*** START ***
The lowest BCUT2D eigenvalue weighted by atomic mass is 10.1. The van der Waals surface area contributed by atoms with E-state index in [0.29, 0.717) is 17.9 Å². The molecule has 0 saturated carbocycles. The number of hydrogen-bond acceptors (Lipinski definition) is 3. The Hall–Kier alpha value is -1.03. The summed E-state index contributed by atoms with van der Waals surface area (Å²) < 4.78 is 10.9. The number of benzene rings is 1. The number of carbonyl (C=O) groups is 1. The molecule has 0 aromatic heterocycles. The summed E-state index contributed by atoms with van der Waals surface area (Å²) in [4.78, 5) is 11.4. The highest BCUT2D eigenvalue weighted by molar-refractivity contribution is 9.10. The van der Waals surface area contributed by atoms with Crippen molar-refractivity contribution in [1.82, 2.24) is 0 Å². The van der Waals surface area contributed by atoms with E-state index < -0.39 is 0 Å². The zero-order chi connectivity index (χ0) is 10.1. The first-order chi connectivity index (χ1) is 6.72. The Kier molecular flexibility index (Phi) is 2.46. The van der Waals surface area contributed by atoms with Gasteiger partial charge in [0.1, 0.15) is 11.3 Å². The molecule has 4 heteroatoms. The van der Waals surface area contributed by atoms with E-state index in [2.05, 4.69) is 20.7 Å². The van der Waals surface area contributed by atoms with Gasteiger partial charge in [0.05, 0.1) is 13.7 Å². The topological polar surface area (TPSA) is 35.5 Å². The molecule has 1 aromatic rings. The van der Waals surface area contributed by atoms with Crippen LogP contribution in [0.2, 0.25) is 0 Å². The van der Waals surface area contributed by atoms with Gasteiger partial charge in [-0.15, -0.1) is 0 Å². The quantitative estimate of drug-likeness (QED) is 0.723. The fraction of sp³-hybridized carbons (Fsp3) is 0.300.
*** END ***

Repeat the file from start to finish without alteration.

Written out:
The lowest BCUT2D eigenvalue weighted by atomic mass is 10.1. The van der Waals surface area contributed by atoms with E-state index in [0.29, 0.717) is 17.9 Å². The molecule has 0 saturated carbocycles. The number of hydrogen-bond acceptors (Lipinski definition) is 3. The Hall–Kier alpha value is -1.03. The summed E-state index contributed by atoms with van der Waals surface area (Å²) < 4.78 is 10.9. The number of benzene rings is 1. The number of carbonyl (C=O) groups is 1. The molecule has 0 aromatic heterocycles. The summed E-state index contributed by atoms with van der Waals surface area (Å²) in [4.78, 5) is 11.4. The highest BCUT2D eigenvalue weighted by molar-refractivity contribution is 9.10. The van der Waals surface area contributed by atoms with Crippen molar-refractivity contribution in [1.82, 2.24) is 0 Å². The van der Waals surface area contributed by atoms with E-state index < -0.39 is 0 Å². The zero-order chi connectivity index (χ0) is 10.1. The first-order chi connectivity index (χ1) is 6.72. The Kier molecular flexibility index (Phi) is 2.46. The van der Waals surface area contributed by atoms with Gasteiger partial charge in [0.1, 0.15) is 11.3 Å². The molecule has 4 heteroatoms. The van der Waals surface area contributed by atoms with E-state index in [2.05, 4.69) is 20.7 Å². The van der Waals surface area contributed by atoms with Gasteiger partial charge in [0.05, 0.1) is 13.7 Å². The topological polar surface area (TPSA) is 35.5 Å². The molecule has 1 aromatic rings. The van der Waals surface area contributed by atoms with Crippen LogP contribution in [0.2, 0.25) is 0 Å². The van der Waals surface area contributed by atoms with Gasteiger partial charge in [-0.15, -0.1) is 0 Å². The quantitative estimate of drug-likeness (QED) is 0.723. The fraction of sp³-hybridized carbons (Fsp3) is 0.300.